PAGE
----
When most people living in New York turn 18, the state considers them to be an adult, which means they are viewed to be capable and have the legal right to make their own decisions. Yet, if you have a child or other loved one who has an intellectual or developmental disability, that individual may not be able to make sound decisions on his or her own behalf.
Per the New York courts, individuals who reach 18 years of age but may not be able to manage their own affairs and/or executed advanced directives such as a power of attorney, may benefit from an Article 17-A guardianship.
How Article 17-A guardianship works
Article 17-A guardianship is quite restrictive. It may become necessary when an adult has an intellectual or developmental disability like autism, cerebral palsy, epilepsy or a traumatic brain injury. Upon the appointment of a 17-A guardian, it becomes the responsibility of the person named guardian over the individual with a disability to advocate for his or her best interests and to make financial, medical and personal decisions on his or her behalf.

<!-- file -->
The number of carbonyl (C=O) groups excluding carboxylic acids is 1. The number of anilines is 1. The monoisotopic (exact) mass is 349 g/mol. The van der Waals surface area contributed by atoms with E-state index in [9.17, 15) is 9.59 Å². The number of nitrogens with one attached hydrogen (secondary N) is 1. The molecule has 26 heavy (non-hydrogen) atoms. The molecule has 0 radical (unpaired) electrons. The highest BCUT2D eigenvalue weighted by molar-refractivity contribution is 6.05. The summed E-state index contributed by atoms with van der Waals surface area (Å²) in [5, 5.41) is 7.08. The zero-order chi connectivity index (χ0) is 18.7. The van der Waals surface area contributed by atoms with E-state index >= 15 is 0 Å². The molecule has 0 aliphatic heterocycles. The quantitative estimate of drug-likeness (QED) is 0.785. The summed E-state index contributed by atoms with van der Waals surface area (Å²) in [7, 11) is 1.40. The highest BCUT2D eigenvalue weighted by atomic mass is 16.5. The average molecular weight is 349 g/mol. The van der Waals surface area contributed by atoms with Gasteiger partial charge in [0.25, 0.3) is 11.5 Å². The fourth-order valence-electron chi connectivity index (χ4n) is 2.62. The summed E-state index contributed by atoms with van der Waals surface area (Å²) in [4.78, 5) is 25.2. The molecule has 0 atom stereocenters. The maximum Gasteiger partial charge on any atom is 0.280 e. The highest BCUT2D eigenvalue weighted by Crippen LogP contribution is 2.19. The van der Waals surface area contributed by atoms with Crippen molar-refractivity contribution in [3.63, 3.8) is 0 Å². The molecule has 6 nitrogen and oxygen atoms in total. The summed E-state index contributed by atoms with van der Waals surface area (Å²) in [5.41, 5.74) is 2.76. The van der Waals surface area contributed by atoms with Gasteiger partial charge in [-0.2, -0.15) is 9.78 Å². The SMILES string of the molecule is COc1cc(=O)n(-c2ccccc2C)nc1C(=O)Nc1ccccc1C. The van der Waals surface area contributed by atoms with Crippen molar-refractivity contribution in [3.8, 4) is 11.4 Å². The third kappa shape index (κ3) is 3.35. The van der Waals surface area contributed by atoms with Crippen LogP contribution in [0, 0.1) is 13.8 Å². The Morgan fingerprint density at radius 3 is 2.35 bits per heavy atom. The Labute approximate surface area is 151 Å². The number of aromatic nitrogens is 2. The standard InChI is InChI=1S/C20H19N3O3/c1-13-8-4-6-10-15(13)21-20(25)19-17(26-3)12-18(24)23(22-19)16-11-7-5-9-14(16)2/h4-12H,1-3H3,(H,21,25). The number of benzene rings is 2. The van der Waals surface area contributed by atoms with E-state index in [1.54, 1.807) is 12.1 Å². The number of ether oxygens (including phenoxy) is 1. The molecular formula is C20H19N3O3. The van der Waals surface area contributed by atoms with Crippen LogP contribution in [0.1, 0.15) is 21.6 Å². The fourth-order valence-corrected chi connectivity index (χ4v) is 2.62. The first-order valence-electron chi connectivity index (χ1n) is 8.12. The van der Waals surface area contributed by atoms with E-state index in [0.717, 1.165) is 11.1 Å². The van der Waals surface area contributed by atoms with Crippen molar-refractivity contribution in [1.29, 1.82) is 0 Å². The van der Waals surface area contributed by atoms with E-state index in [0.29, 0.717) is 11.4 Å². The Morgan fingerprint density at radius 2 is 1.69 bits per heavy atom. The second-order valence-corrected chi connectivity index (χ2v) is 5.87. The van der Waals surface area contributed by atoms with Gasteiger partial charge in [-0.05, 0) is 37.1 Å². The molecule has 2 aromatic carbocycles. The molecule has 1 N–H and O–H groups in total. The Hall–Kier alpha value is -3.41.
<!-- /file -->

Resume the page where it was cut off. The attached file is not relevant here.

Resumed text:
What to consider before an Article 17-A guardianship
Because Article 17-A guardianship strips away some of an individual’s rights, many people with loved ones with intellectual or developmental disabilities consider alternatives before establishing this type of guardianship. Other, less-restrictive options to consider might include powers of attorney, health care proxies and/or supported decision making, among others.
To seek Article 17-A guardianship, a petitioner who is at least 18 must file certain forms, including a Petition, in the Surrogate Court in which the individual with an intellectual and/or developmental disability resides.